As the G20 summit in Buenos Aires gets underway, speculation continues to mount over whether U.S. President Donald Trump and Chinese President Xi Jinping can achieve a breakthrough that would put a floor under U.S.-China trade tensions and the ever-deteriorating bilateral relationship.
Robert Williams is a senior research scholar, lecturer, and executive director of the Paul Tsai China Center at Yale Law School. He is also a nonresident senior fellow at the Brookings Institution.
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In Lawfare on Oct. 19, Chinese cybersecurity analyst Lyu Jinghua (吕晶华) offered a thoughtful critique of the 2018 Department of Defense Cyber Strategy, an unclassified seven-page summary of which was released publicly on Sept. 18.
Speaking before the General Assembly of the United Nations on Sept. 26, President Trump issued an incendiary charge against China. “We have found,” the president declared, “that China has been attempting to interfere in our upcoming 2018 election…against my administration.”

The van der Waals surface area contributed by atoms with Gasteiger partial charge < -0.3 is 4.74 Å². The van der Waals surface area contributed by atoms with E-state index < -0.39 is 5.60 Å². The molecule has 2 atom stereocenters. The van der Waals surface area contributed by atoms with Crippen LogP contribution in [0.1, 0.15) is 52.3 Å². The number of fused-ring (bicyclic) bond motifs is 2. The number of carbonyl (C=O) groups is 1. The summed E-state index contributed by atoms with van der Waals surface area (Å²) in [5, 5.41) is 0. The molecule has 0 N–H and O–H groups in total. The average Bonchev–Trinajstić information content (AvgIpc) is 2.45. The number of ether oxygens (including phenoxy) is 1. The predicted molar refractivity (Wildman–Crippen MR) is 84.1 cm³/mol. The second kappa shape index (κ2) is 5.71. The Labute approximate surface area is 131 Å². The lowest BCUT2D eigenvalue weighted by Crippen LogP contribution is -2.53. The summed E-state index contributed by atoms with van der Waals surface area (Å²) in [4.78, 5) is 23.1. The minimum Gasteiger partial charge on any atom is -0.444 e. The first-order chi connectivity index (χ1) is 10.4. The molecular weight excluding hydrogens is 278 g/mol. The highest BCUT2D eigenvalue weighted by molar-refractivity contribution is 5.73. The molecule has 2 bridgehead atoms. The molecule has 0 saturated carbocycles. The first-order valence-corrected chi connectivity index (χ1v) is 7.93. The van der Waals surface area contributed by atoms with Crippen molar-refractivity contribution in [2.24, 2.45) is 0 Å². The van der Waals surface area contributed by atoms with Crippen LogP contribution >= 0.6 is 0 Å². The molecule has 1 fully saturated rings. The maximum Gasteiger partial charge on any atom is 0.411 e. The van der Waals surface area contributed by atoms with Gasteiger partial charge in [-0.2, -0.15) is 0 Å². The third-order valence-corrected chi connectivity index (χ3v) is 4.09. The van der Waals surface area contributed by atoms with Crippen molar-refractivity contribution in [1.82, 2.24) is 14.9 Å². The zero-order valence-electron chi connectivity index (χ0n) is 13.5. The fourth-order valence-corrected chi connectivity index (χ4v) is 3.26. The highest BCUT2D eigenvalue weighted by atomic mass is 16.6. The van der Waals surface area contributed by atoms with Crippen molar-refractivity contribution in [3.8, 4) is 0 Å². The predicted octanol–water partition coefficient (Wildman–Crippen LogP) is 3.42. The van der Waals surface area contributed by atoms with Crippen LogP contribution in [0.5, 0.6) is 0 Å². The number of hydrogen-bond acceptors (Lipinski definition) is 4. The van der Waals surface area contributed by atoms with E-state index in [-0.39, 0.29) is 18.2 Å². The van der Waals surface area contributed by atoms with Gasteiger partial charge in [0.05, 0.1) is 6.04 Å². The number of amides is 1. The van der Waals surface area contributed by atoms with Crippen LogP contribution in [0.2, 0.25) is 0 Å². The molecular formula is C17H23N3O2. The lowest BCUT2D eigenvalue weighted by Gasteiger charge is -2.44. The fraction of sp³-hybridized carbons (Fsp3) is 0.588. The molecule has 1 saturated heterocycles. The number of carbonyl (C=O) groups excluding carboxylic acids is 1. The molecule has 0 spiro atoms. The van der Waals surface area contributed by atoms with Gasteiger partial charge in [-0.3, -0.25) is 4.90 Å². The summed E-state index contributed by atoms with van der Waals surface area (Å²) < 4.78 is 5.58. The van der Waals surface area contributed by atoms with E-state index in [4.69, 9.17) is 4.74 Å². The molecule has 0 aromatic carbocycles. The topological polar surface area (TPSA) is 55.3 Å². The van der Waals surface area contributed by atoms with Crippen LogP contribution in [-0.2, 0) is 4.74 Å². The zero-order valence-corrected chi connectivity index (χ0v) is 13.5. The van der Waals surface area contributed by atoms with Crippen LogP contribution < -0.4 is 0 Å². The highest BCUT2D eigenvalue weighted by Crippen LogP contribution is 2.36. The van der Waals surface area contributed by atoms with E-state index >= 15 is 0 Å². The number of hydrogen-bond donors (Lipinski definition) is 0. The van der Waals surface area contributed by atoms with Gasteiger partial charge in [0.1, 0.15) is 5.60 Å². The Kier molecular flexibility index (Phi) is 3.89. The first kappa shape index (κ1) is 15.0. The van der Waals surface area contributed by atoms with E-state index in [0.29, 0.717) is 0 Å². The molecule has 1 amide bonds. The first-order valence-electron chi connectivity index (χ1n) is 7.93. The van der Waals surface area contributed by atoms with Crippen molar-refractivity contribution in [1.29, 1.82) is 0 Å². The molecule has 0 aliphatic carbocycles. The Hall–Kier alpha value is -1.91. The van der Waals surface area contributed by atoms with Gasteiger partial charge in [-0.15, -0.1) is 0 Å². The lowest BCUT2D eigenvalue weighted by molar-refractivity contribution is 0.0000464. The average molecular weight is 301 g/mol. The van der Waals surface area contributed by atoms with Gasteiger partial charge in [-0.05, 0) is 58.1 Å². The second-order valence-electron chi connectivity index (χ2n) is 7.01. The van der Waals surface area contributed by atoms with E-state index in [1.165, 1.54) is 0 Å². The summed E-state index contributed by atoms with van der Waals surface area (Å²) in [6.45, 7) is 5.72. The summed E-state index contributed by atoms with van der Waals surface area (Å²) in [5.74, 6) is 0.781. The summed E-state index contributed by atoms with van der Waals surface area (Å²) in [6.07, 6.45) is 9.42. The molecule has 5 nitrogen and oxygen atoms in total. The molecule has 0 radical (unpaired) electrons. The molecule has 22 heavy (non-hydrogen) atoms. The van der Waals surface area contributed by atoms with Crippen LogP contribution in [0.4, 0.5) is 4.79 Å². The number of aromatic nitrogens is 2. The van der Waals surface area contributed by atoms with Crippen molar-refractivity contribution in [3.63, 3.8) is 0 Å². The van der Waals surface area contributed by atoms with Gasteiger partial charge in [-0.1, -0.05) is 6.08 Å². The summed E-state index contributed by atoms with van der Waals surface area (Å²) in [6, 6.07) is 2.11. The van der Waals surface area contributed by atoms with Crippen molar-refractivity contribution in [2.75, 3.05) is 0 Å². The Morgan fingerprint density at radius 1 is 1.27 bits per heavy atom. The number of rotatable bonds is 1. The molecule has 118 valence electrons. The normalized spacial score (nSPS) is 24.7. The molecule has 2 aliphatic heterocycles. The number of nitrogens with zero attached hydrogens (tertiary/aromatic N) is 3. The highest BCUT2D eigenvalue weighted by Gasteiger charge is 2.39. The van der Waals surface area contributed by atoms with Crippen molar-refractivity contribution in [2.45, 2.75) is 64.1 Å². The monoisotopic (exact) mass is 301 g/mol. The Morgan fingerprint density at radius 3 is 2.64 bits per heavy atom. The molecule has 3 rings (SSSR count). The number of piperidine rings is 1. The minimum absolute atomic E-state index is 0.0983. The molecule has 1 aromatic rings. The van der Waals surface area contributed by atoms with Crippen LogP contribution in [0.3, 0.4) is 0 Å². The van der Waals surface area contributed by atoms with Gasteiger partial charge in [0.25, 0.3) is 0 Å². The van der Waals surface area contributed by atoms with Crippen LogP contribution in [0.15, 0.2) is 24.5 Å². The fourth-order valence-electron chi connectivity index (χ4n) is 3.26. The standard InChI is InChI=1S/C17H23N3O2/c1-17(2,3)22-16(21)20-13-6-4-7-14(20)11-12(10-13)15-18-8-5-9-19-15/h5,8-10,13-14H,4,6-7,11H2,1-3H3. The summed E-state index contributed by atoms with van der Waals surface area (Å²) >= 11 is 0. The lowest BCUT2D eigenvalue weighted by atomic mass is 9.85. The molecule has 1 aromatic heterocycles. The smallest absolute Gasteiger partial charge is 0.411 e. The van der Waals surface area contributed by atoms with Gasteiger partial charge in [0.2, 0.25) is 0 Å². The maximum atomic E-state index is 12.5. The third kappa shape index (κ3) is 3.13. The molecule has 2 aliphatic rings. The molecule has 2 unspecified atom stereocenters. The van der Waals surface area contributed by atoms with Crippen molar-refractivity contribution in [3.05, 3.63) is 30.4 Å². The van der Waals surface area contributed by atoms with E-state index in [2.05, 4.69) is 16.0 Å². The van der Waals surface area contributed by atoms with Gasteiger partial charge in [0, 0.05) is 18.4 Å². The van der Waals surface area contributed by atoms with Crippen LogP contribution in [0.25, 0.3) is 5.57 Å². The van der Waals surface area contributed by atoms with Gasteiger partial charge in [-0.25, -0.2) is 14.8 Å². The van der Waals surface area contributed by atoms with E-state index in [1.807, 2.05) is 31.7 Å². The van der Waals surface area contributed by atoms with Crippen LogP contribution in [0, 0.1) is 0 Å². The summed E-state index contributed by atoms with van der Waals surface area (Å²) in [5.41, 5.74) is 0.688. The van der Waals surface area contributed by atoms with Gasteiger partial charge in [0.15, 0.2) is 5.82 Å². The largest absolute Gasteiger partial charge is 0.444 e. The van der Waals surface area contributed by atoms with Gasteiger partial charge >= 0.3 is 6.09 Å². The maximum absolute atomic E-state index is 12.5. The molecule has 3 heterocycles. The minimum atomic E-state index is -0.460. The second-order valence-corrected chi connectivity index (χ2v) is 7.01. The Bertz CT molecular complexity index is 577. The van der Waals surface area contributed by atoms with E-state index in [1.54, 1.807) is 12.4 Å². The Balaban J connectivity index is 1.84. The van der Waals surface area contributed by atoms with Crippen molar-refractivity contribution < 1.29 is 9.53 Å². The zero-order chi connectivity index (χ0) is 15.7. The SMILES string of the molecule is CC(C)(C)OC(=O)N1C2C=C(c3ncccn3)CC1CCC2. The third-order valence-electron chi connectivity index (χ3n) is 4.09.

“Trade wars are good, and easy to win,” President Trump proclaimed in March. But amid ongoing trade tensions with China, it is not at all obvious what qualifies as a “win” in the president’s book.
If one defines technology as anything that extends human capability, it takes only a short logical leap to conclude that nearly any advantage in technological capability over a competitor entails potential military advantage over that competitor.
On Feb. 16, the U.S.
A central feature of U.S.-China cyber diplomacy has been Washington’s effort to persuade Beijing to acknowledge and enforce a norm against state-sponsored commercial cyber theft. After years of private diplomacy and public signaling, in September 2015, U.S.